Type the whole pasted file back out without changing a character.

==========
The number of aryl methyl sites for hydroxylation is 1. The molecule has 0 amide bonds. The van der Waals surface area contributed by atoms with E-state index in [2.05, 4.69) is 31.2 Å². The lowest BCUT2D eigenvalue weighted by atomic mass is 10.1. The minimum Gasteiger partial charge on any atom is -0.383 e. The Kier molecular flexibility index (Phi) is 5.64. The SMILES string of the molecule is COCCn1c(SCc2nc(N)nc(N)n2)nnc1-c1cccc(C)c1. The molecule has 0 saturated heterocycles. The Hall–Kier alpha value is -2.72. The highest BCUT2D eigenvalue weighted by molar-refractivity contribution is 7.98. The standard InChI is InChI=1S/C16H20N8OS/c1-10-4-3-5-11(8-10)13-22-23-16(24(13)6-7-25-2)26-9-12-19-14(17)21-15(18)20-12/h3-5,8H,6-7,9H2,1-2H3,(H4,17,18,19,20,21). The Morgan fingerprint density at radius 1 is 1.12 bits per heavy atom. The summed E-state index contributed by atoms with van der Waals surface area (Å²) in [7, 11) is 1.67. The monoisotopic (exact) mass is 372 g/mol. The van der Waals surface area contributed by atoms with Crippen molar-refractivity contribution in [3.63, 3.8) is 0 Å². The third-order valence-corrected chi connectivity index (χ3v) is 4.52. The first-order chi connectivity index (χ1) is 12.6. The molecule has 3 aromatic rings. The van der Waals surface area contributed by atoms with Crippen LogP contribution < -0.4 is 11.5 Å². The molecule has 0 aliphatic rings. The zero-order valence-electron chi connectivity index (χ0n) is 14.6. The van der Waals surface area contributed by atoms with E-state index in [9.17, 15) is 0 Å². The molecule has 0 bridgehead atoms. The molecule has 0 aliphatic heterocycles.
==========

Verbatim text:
The number of aryl methyl sites for hydroxylation is 1. The molecule has 0 amide bonds. The van der Waals surface area contributed by atoms with E-state index in [2.05, 4.69) is 31.2 Å². The lowest BCUT2D eigenvalue weighted by atomic mass is 10.1. The minimum Gasteiger partial charge on any atom is -0.383 e. The Kier molecular flexibility index (Phi) is 5.64. The SMILES string of the molecule is COCCn1c(SCc2nc(N)nc(N)n2)nnc1-c1cccc(C)c1. The molecule has 0 saturated heterocycles. The Hall–Kier alpha value is -2.72. The highest BCUT2D eigenvalue weighted by molar-refractivity contribution is 7.98. The standard InChI is InChI=1S/C16H20N8OS/c1-10-4-3-5-11(8-10)13-22-23-16(24(13)6-7-25-2)26-9-12-19-14(17)21-15(18)20-12/h3-5,8H,6-7,9H2,1-2H3,(H4,17,18,19,20,21). The Morgan fingerprint density at radius 1 is 1.12 bits per heavy atom. The summed E-state index contributed by atoms with van der Waals surface area (Å²) in [7, 11) is 1.67. The monoisotopic (exact) mass is 372 g/mol. The van der Waals surface area contributed by atoms with Crippen molar-refractivity contribution in [3.63, 3.8) is 0 Å². The third-order valence-corrected chi connectivity index (χ3v) is 4.52. The first-order chi connectivity index (χ1) is 12.6. The molecule has 3 aromatic rings. The van der Waals surface area contributed by atoms with Crippen LogP contribution < -0.4 is 11.5 Å². The molecule has 0 aliphatic rings. The zero-order valence-electron chi connectivity index (χ0n) is 14.6. The van der Waals surface area contributed by atoms with E-state index in [9.17, 15) is 0 Å². The molecule has 0 bridgehead atoms. The molecule has 0 aliphatic heterocycles.